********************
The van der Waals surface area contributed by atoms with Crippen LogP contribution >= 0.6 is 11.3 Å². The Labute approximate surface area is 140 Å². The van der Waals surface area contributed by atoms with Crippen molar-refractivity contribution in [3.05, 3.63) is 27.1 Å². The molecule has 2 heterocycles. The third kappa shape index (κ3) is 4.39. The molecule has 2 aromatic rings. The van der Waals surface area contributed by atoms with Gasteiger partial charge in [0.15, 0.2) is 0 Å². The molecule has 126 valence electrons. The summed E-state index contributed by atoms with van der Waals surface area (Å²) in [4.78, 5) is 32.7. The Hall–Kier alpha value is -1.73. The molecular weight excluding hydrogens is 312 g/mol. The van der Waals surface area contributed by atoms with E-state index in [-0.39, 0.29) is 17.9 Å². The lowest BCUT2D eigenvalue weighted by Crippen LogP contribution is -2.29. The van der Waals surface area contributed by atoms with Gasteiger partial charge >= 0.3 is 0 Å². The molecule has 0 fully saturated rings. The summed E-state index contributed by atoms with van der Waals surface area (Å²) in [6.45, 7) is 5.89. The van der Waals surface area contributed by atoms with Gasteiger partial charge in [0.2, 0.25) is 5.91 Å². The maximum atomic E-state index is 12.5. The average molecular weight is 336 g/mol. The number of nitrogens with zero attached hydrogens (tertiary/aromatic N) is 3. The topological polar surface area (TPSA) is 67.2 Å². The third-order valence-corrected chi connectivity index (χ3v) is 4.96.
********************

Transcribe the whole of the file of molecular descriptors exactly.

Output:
The van der Waals surface area contributed by atoms with Crippen LogP contribution >= 0.6 is 11.3 Å². The Labute approximate surface area is 140 Å². The van der Waals surface area contributed by atoms with Crippen molar-refractivity contribution in [3.05, 3.63) is 27.1 Å². The molecule has 2 heterocycles. The third kappa shape index (κ3) is 4.39. The molecule has 2 aromatic rings. The van der Waals surface area contributed by atoms with Gasteiger partial charge in [0.15, 0.2) is 0 Å². The molecule has 126 valence electrons. The summed E-state index contributed by atoms with van der Waals surface area (Å²) in [4.78, 5) is 32.7. The Hall–Kier alpha value is -1.73. The molecular weight excluding hydrogens is 312 g/mol. The van der Waals surface area contributed by atoms with E-state index in [-0.39, 0.29) is 17.9 Å². The lowest BCUT2D eigenvalue weighted by Crippen LogP contribution is -2.29. The van der Waals surface area contributed by atoms with Gasteiger partial charge >= 0.3 is 0 Å². The molecule has 0 fully saturated rings. The summed E-state index contributed by atoms with van der Waals surface area (Å²) in [6.45, 7) is 5.89. The van der Waals surface area contributed by atoms with Gasteiger partial charge in [0.2, 0.25) is 5.91 Å². The maximum atomic E-state index is 12.5. The average molecular weight is 336 g/mol. The number of nitrogens with zero attached hydrogens (tertiary/aromatic N) is 3. The topological polar surface area (TPSA) is 67.2 Å². The third-order valence-corrected chi connectivity index (χ3v) is 4.96.